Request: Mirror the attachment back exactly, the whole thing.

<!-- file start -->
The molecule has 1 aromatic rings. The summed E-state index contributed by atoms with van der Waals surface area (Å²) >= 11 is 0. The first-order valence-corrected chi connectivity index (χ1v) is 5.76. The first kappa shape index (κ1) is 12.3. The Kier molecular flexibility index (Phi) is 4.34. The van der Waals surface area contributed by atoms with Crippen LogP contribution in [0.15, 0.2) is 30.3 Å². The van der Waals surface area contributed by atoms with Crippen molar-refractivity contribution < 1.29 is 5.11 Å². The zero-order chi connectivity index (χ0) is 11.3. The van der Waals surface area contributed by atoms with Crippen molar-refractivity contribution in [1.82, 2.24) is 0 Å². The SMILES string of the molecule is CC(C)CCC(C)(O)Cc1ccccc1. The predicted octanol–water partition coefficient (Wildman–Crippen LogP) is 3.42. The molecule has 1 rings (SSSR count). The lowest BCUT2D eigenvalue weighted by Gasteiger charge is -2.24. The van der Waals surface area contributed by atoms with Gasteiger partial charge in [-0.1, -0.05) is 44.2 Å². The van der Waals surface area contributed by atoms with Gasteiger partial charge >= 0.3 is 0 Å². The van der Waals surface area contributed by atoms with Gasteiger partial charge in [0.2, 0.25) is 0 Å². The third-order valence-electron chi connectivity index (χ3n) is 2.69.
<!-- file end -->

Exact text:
The molecule has 1 aromatic rings. The summed E-state index contributed by atoms with van der Waals surface area (Å²) >= 11 is 0. The first-order valence-corrected chi connectivity index (χ1v) is 5.76. The first kappa shape index (κ1) is 12.3. The Kier molecular flexibility index (Phi) is 4.34. The van der Waals surface area contributed by atoms with Crippen LogP contribution in [0.15, 0.2) is 30.3 Å². The van der Waals surface area contributed by atoms with Crippen molar-refractivity contribution < 1.29 is 5.11 Å². The zero-order chi connectivity index (χ0) is 11.3. The van der Waals surface area contributed by atoms with Crippen molar-refractivity contribution in [1.82, 2.24) is 0 Å². The SMILES string of the molecule is CC(C)CCC(C)(O)Cc1ccccc1. The predicted octanol–water partition coefficient (Wildman–Crippen LogP) is 3.42. The molecule has 1 rings (SSSR count). The lowest BCUT2D eigenvalue weighted by Gasteiger charge is -2.24. The van der Waals surface area contributed by atoms with Gasteiger partial charge in [-0.1, -0.05) is 44.2 Å². The van der Waals surface area contributed by atoms with Gasteiger partial charge >= 0.3 is 0 Å². The van der Waals surface area contributed by atoms with Gasteiger partial charge in [0.2, 0.25) is 0 Å². The third-order valence-electron chi connectivity index (χ3n) is 2.69.